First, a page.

The latest revelations prompted the Council on American-Islamic Relations, a leading civil advocacy Muslim group and other Muslim organizations to call for the Department of Justice to investigate the policy of "terrorism enterprise" investigations. "The NYPD has proven itself unwilling or unable to respect the constitutional and religious rights of minorities, and it is now up to the Department of Justice to step in," said council board member Lamis Deek in a statement.
One of the groups under surveillance was the
Arab American Association of New York, a non- religious social services organization that
provides immigrants with English language and citizenship
One of the plaintiffs in the last June's lawsuit, Asad Dandia, a sophomore at Kingsborough Community College in Brooklyn, helped found a charitable organization called Muslims Giving Back. Founded in 2011, the small student group provides groceries for needy families. Dandia's organization was infiltrated by a police informant in 2012, according to the lawsuit. Dandia invited the informant to his home for dinner and to meet his parents, and even to spend the night. The informant gave the police pictures of people at the group's meetings, obtained after Dandia "friended" him on Facebook. But the informant eventually revealed himself after the group heard from a credible source that it was being targeted by the NYPD. The lawsuit charged that the group then lost its meeting location at a local mosque, while donations declined. It has also been unable to attract new members, and current members worry another informant may be in their midst.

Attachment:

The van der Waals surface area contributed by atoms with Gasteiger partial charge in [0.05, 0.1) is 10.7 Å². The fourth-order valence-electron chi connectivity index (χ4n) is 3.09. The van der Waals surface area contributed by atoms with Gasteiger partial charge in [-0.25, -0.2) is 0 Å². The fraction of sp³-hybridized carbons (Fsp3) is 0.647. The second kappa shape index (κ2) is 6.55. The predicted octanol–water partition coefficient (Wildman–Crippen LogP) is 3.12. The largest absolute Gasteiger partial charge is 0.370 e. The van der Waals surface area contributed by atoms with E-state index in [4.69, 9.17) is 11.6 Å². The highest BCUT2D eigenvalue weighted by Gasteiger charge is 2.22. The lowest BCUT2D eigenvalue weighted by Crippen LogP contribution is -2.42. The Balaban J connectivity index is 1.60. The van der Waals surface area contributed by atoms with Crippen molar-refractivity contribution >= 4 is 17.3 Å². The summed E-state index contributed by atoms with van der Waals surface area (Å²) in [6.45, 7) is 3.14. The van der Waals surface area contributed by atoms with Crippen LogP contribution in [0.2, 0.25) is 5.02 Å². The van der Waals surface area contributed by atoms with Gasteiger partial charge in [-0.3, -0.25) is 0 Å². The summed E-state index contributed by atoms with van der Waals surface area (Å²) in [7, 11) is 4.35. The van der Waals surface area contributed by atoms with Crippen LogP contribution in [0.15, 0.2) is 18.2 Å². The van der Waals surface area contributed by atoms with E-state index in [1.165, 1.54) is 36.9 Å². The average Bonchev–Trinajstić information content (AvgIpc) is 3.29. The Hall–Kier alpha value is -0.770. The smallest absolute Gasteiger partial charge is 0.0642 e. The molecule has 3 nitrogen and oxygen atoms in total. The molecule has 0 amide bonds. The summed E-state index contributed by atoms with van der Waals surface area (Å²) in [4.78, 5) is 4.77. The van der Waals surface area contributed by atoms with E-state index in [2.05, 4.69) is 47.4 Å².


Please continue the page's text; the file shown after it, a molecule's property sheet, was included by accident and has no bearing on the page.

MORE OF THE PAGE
The President of the Arab American Association of New York, Dr. Ahmad Jaber, said the discoveries in the AP report made him feel "betrayed" after the work he and others have been doing to try to build a relationship between the NYPD and the Muslim community. Jaber used to be the President of the Dawood Mosque on State Street in Brooklyn, which is said to be the oldest mosque in Brooklyn. The Dawood Mosque was also reportedly designated a terrorist organization and targeted in the NYPD's "terrorism enterprise investigations." Jaber was appointed by the Police Commissioner, Raymond Kelly to a position on the Muslim Advisory Council to the NYPD -- a position from which he will resign.
Not surprisingly, New York City Comptroller John Liu has announced an audit of the NYPD's so-called Domain Awareness System, which involves 3,000 surveillance cameras citywide. Community organizations from groups including the Arab-American Association of New York, Desis Rising Up and Moving and the Council on American and Islamic Relations also asked Liu to expand his audit to the department intelligence division as a whole in light of the AP's findings.
New York's network of surveillance cameras was installed in contract with Microsoft and announced last year originally for counterterror purposes. With a now all-too-common mission creep, the camera system has been expanded to local law enforcement use.